Phil De Young arrived home recently from a day at the football where the scoreboard had not been his friend. Monash Blues’ six teams had all lost, and the club’s President experienced a rare bout of melancholy. “I’m spending 20 to 25 hours a week with the club and we lose all six games,” he pondered. “Why do I bother?”
A night’s sleep cleared the fog and reminded him why, at 70, he’s still giving back to the club that first embraced him in 1965.
“I woke up and thought, here’s the bottom line – we had over 140 men and women running around playing a game of footy that was well-run, well umpired, with good coaching, good support, and they were all having fun and making friends. We were providing something for them.”
It warms De Young all the more that, in this, nothing has changed.
He remembers lower-grade amateur football in the mid-’60s as “a rough and tumble, poorly umpired, shambolic sort of thing compared to today”. He’s seen registration numbers balloon to 240, three teams swell to six, including a women’s side, and Monash Blues become one of the Victorian Amateur Football Association’s biggest clubs. They train more professionally now, go in harder and seek to ape the AFL, but the esprit de corps is as you were.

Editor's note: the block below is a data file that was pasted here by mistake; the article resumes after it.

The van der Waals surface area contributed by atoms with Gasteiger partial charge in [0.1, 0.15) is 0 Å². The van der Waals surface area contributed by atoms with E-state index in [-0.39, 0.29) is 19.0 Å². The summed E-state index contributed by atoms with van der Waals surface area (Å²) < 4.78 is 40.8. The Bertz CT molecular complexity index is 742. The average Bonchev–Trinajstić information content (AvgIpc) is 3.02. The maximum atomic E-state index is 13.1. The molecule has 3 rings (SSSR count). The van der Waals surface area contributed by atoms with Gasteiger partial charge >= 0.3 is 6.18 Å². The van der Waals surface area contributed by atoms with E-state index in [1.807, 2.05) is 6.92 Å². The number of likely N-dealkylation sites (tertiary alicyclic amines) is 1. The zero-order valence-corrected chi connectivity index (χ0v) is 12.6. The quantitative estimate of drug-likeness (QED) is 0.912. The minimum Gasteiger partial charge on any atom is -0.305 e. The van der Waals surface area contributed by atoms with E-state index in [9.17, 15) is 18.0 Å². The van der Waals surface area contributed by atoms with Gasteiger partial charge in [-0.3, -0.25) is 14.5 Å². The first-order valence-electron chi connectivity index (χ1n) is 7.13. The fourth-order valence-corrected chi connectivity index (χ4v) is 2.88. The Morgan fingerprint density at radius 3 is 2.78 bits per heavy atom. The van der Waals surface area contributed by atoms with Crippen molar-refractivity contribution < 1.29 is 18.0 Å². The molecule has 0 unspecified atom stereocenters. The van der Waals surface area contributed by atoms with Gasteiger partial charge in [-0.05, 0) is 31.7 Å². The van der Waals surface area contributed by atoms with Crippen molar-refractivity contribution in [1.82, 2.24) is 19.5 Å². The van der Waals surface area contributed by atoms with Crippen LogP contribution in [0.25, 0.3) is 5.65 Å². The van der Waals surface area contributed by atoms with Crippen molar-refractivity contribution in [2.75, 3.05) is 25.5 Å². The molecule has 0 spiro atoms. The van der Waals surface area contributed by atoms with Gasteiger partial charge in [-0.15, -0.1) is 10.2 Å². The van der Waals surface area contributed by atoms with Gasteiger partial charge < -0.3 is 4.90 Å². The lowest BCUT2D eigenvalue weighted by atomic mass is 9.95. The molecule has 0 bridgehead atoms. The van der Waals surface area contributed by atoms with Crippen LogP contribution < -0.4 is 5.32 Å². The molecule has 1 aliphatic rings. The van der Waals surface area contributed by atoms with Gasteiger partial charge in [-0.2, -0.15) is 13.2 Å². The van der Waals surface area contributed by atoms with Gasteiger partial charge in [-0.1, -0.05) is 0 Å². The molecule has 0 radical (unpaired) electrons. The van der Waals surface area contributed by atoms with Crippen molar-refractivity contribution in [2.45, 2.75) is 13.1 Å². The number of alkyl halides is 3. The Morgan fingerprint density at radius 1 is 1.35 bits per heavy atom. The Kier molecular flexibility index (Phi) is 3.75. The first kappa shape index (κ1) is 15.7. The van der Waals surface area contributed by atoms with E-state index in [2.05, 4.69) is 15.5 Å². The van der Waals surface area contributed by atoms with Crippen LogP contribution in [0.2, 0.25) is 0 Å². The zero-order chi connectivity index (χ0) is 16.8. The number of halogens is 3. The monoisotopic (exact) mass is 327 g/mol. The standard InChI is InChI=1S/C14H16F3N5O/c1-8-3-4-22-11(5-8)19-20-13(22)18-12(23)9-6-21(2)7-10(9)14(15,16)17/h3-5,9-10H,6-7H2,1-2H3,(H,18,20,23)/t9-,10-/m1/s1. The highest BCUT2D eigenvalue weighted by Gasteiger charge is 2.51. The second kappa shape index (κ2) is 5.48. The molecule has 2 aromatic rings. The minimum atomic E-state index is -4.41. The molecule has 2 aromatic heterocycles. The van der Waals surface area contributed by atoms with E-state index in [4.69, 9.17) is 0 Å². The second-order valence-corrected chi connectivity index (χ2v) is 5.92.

De Young reckons he could count on one hand those who, over more than five decades, did not live up to the club’s ethos and had to be weeded out. “I seriously claim this a lot: the culture, the ethos, the vibe of the club in 2017 – play the game seriously but don’t take yourself seriously – is pretty much the same as it was.”
He played 200 games while embarking on a career in education that took him to Wesley, Caulfield Grammar and ultimately eight years as principal of Carey Grammar. Son Nick played 180 games for Monash; De Young and wife Rosemary met when they were students at what was then called “The Farm”, and were married on campus. The place is in his marrow.
Losing roughly 60 per cent of games as a player and then working his way through the full gamut of administrative roles hasn’t quelled his enthusiasm. He treasures the current crop, who might see him cleaning the kitchen, umpiring the women’s game, whatever is needed, and say: “Thanks for what you’re doing.”
All are in step with Sir John Monash’s selfless ethos, not least De Young. “I could do something for my footy club every day of my life and still not repay them.”
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